Under the timeline above is the “after” example, showing how the team decomposed that SLA—giving each part of the solution its own “performance budget” to tune at the component level. CA’s DevTest allows teams to isolate each of those components by virtualizing the surrounding lab environments (and the expected or observed response times) of other components in the system. Using this method, you can determine, for instance, that the pricing app is delivering excess time to the overall solution; and because you set a budget for the response time, you can take individual corrective steps to tune each component in isolation, faster and at far lower infrastructure cost.
Service virtualization captures and creates realistic, highly scalable and responsive versions of virtual services for any dependent system the performance lab needs to connect to, using whatever tools they currently use for load testing, without requiring coding or reconfiguring new hardware to represent those systems in the performance lab.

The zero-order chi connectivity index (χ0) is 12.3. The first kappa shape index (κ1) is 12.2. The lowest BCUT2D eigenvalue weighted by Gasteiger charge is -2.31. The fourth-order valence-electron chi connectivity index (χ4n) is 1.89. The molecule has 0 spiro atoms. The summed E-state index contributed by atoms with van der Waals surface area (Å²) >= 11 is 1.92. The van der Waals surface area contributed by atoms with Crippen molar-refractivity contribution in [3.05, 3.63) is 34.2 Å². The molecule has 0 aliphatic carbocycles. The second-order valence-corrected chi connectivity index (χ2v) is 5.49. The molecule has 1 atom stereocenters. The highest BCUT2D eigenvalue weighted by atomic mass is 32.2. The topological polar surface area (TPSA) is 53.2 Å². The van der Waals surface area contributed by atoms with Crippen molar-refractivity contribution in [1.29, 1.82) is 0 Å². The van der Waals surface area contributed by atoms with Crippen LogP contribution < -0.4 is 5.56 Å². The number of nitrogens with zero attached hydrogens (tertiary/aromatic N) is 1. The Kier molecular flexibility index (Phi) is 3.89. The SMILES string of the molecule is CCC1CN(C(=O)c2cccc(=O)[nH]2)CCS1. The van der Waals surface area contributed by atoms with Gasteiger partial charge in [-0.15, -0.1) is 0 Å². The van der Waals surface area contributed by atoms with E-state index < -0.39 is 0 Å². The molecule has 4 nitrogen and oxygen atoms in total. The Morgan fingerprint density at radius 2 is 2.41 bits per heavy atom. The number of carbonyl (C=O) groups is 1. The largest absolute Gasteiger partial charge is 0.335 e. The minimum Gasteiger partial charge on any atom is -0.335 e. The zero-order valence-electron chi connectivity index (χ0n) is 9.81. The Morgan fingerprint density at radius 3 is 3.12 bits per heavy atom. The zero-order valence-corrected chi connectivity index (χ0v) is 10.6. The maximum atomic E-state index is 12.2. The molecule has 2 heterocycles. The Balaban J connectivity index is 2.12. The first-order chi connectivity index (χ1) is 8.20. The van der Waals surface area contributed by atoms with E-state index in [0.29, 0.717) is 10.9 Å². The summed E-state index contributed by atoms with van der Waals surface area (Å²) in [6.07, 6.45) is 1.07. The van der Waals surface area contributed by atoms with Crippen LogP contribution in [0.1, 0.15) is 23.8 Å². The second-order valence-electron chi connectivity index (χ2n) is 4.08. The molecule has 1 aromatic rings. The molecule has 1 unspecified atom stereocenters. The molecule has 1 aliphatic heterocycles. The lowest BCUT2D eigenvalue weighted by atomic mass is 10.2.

Once a virtual service environment (or VSE) has been established, anyone in the development and testing organization can get access to the virtual service to use whenever they need them. No new hardware, no extra access requests, no waiting to start testing or for these multiple teams to have a very current, realistic way to simulate the rest of the application so that performance and load testing can be conducted at a component level – just as if that component were hooked into the rest of the solution.
In CA Service Virtualization, companions can be configured for virtual service think scale, batch response, and recurring think time scale to vary the performance of the virtual service over a period of time. Think time specs specify the response latency. This can be scaled using think time scale during deployment or using companions. High think time specs or think time scale can simulate slow network behavior.